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Air Source Heat Pumps

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samtheman1ksamtheman1k Forumite
463 posts
We recently moved into a house where, due to various issues, we were unable to get gas installed in our house and we also hated our storage heaters, like many others that I have read about on here. Last year, I installed an Air Source Heat Pump based system to provide ourselves with central heating and hot water and have written a description here in the hope that it may be of use to someone!

The system that I opted for was the Mitsubishi Heat Pump Boiler combined with a Boilermate HP that is sold as a package and are designed to work together as the Boilermate controls the HP and is fully modulating. I went for this system primarily due to ease of installation as the output from the heat pump is hot water that can be fed directly into your central heating, rather than having to deal with seperate inverters and refridgeration engineers! This system can be installed by any competent plumber. The Boilermate is an unvented cylinder that provides mains pressure hot water to the entire house and is heated by the HP (and boosted to 60degC via a 3kW immersion heater if required to meet regulations).

The first question I often get asked is 'what about the water temperature'?. Well, the temperature from the heat pump comes out at about 50-60deg C during normal use (according to the Boilermate sensors). The Boilermate HP actually has a 3kW inline electric heater to give the water a boost in temperature if required, but I don't think it is using this at the moment, and only will when the temperature drops outside. The boilermate has an external thermoneter to adjust the temperature of the water, but I have found that produces water that is too cold, so I have removed this to ensure that the water temperature stays at the maximum and then regulate the house temperature via a thermostat and TRVs. The following shows the output temperature of the heat pump verses outside temperature:

hpgr2.gif

So you can see that you'd only really need to use the electric boost if the outside temperatures drop below about -10/-15degC, which is rare for where I live in the South East, if you base your radiator sizes on a water temperature of 50-60degC. In fact, looking at that graph, I think I'm losing too much heat through the pipe between the boilermate and the heat pump, but I haven't finished insulating them yet (make sure you have good stuff (~£5/2m), not the normal stuff and keep the outside pipework as short as possible). ryansairconditioning.com (iirc) is where I got my stuff from.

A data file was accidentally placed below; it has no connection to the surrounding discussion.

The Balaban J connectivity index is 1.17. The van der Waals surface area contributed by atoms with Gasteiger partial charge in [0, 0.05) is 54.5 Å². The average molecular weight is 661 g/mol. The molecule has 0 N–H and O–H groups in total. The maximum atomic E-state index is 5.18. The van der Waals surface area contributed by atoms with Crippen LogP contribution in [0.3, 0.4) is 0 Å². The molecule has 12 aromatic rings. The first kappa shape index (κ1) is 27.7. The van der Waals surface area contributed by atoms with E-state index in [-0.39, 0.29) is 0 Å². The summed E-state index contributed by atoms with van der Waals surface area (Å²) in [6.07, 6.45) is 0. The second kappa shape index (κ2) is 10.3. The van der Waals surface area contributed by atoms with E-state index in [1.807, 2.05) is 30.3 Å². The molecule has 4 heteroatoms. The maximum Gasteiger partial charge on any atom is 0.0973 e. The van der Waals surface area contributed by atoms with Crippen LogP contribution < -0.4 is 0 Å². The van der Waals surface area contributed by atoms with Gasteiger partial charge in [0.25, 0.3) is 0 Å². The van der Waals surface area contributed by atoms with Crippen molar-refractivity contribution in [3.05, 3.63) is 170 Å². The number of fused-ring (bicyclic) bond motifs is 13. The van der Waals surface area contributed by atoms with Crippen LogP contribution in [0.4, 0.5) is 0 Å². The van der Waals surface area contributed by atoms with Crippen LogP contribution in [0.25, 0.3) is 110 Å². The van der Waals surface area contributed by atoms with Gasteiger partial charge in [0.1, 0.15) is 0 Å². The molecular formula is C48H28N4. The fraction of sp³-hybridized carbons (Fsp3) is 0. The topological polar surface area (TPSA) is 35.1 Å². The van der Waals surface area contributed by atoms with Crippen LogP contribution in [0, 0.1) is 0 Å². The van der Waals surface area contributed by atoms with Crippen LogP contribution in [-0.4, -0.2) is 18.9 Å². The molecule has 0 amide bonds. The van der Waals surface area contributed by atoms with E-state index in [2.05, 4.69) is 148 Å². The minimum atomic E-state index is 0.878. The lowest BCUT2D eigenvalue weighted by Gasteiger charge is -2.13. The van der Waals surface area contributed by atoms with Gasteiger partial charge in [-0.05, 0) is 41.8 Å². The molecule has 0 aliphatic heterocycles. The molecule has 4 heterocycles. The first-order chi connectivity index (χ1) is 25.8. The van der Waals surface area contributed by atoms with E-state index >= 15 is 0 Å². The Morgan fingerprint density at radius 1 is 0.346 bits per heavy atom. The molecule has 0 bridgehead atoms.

I'm not sure exactly how to convert the output temperature to a COP figure, but the HP maximum power consumption is about 2.1kW, so I'm sure someone can work it out! So I am effectively heating my entire 3 bed semi using upto 2.1kW of electric power (or 5kW in the worst case scenerio). I've posted the specs of the HP at the end of this pump for anyone who's interested.

In terms of radiator sizes, Gledhill recommend that you oversize the radiators by 20%. However, we were a bit cautious in this and actually when for a 50% increase in our living room by swapping a single skin for a double skin one, and went for a 100% increase in the main bedroom as we like to be toasty! We did this by have two single skin radiators (due to the layout of the room). Our kitchen has a plinth heater that is rated at 100% extra IIRC, but it is a fan assisted one so is the same size as a lower rated one. We are installing underfloor heating in the bathroom too with a heated towel rail.

In terms of cost, it's not cheap upfront. The boilermate and heat pump cost just over £4K to purchase. Then you have to add on the cost of installing the radiators and pipework (which I did myself) and you'll also need 10mm^2 cable running to the boilermate to provide the electric backup and 6mm^2 cable running to the heat pump outside (which of course all needs Part P certifying ;) ) & also the commissioning of the system. We needed to upgrade our consumer unit too as we had a fuse box (with wires) rather than MCDs! Personally, I got a plumber to plumb in the actual boilermate as it is quite complicated! (although remember it just needs a normal plumber, not a specialist).

I weighed the cost up against the cost of installing gas in our house, and as you have to pay the exact cost of gas installation (at c£2000 per day for the contractors, but less than £1k for a combi boiler), I think that the heat pump worked out cheaper as we'd have a very complicated gas installation due to access issues and the lay out of the land as the trench to the house would have to be dug out by hand!) and of course, there are many who don't even have the option of gas. Oil was another option, but is just as expensive to install and we didn't want a tank in our garden and oil isn't getting any cheaper! We couldn't get LPG as the tank wouldn't be in line of site to the road, so wouldn't meet regs.